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Chardonnay: The Global Grape
Chardonnay’s full-bodied taste makes it one of the food-friendliest white wines. Sample possible pairings with this Groupon guide.
The chardonnay grape can grow nearly anywhere. Given its easygoing nature, it’s little surprise that it produces one of the world’s most popular wines, much as dandelions are the world’s most popular flower. Vines from France to California to Australia burst forth with the pale-green fruit, which vintners convert to white wine in both New World and Old World styles.
Unlike most whites, chardonnay is robust enough to stand up to aging in oak casks, where it can acquire notes of vanilla, toast, and smoke. Prolonged oak aging is common among New World chardonnays, which include popular vintages from California’s Russian River Valley and Carneros region. Often relatively high in alcohol, these full-bodied whites may also acquire a buttery or creamy taste through malolactic fermentation, a process that softens the wine’s natural acids. They also often pair well with white meats or pastas in creamy sauces.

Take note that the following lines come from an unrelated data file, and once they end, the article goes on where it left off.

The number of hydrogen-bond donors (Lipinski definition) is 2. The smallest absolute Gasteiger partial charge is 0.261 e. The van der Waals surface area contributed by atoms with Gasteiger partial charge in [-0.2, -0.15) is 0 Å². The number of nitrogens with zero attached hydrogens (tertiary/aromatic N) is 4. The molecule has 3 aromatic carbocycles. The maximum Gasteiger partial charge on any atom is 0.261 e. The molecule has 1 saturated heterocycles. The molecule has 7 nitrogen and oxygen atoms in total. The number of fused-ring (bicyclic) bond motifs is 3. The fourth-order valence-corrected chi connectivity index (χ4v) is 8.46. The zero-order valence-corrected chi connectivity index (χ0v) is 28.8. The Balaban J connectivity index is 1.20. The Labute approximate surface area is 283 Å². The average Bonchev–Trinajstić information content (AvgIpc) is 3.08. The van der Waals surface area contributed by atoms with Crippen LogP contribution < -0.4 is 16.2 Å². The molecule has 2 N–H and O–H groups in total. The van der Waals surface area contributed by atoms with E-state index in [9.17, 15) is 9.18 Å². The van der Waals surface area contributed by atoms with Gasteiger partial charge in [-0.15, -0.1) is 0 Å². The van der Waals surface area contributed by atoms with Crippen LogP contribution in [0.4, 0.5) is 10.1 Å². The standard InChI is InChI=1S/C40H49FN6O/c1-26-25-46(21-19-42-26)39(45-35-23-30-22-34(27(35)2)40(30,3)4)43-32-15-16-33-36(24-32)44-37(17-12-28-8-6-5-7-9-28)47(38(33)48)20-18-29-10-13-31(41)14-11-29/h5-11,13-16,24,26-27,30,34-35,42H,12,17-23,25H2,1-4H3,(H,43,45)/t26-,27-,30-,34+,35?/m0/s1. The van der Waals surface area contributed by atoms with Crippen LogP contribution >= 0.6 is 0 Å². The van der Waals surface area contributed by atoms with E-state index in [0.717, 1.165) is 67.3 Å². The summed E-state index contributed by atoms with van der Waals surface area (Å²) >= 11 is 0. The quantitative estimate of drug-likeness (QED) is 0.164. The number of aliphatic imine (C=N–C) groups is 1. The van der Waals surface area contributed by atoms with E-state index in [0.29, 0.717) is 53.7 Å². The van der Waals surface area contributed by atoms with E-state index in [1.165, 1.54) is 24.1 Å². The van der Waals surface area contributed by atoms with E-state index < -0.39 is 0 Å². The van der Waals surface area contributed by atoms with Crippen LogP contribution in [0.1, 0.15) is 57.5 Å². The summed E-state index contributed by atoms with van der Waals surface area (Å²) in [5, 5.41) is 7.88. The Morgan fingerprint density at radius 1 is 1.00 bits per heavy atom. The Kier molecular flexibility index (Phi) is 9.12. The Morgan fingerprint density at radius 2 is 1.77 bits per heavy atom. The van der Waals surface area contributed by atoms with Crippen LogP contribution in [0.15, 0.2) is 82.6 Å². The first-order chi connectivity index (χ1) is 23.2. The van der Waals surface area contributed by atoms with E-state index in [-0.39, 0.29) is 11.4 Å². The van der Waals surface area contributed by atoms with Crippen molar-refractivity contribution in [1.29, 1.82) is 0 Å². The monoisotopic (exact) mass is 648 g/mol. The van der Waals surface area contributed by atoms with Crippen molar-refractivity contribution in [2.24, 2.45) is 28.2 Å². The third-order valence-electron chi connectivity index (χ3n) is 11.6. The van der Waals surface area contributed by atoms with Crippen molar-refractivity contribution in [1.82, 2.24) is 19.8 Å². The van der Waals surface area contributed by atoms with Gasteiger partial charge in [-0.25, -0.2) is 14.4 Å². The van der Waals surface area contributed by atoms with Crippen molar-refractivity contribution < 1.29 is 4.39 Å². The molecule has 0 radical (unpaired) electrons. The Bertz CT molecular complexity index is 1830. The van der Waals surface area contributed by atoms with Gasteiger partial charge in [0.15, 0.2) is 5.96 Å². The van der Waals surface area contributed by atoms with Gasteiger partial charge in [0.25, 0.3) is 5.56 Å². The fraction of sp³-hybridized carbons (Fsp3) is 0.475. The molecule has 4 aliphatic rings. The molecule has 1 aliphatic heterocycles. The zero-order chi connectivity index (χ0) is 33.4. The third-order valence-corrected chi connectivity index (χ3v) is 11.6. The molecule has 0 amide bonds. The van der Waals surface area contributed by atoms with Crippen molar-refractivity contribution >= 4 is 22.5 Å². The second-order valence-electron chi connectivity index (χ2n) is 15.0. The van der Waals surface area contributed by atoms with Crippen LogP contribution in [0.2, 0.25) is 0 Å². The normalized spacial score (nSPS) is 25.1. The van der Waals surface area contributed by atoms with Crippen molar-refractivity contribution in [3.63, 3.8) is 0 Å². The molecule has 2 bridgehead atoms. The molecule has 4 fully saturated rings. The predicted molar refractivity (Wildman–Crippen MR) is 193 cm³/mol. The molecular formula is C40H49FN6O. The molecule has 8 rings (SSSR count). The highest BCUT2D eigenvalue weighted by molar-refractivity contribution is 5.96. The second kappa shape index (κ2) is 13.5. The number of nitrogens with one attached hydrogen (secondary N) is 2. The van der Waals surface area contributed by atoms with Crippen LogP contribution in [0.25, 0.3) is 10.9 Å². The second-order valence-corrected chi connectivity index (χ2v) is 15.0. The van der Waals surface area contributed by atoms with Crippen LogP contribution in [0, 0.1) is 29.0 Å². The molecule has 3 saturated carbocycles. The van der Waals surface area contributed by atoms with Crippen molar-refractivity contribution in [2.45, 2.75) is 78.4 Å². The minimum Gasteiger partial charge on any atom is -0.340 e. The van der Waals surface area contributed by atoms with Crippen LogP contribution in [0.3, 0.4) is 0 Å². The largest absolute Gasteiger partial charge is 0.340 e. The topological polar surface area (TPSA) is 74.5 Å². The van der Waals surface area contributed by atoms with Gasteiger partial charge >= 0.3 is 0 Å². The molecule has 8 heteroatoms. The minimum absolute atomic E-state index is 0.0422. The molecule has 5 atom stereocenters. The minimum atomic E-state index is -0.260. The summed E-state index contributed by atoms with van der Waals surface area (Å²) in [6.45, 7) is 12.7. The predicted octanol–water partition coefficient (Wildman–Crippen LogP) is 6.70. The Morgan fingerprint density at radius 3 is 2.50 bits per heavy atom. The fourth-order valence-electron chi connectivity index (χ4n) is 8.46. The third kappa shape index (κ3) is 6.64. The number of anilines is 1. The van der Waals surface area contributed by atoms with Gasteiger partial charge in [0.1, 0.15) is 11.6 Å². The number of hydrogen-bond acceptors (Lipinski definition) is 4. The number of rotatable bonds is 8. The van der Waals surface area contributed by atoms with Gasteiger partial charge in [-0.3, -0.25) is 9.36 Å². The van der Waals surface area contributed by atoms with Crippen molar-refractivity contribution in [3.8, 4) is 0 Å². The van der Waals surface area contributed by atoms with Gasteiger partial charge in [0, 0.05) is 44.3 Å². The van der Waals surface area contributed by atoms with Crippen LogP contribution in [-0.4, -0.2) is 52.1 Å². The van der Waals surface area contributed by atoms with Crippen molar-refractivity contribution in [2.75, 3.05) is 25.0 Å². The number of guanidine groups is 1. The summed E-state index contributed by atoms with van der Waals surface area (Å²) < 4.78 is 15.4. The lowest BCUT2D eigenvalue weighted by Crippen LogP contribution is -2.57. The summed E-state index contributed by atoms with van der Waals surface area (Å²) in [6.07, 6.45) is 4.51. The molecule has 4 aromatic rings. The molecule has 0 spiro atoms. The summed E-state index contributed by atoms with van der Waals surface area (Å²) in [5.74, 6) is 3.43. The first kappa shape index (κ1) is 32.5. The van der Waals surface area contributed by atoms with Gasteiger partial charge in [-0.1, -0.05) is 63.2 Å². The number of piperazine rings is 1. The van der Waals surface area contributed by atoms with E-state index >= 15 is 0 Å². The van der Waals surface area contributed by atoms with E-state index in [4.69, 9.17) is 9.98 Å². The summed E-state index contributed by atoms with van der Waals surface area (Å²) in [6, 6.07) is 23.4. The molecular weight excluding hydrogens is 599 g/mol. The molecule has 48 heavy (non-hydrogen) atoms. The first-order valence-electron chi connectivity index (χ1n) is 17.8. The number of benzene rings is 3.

Those used to sipping well-oaked New World chardonnays might be surprised to see what the grape can do in the Old-World style. Crisper and brighter, these so-called white burgundies mingle notes of earth, flint, and other minerals amid their complex fruit. (Côte de Beaune and Chablis are two regions noted for this style within France.) Pairing with seafood and roast chicken can help bring out this style’s crispness.
Of course, this dichotomy oversimplifies things a little bit, since New World producers are starting to come out with less oaky wines, too. Today, some Californian and South American whites are fermented in steel barrels, which yield wine with more acid and fruitiness and fewer wood-sprite tears. As the varietal continues to evolve, oenophiles should expect to read wine lists and bottle labels more closely if they want to accurately predict the flavor of a new chardonnay.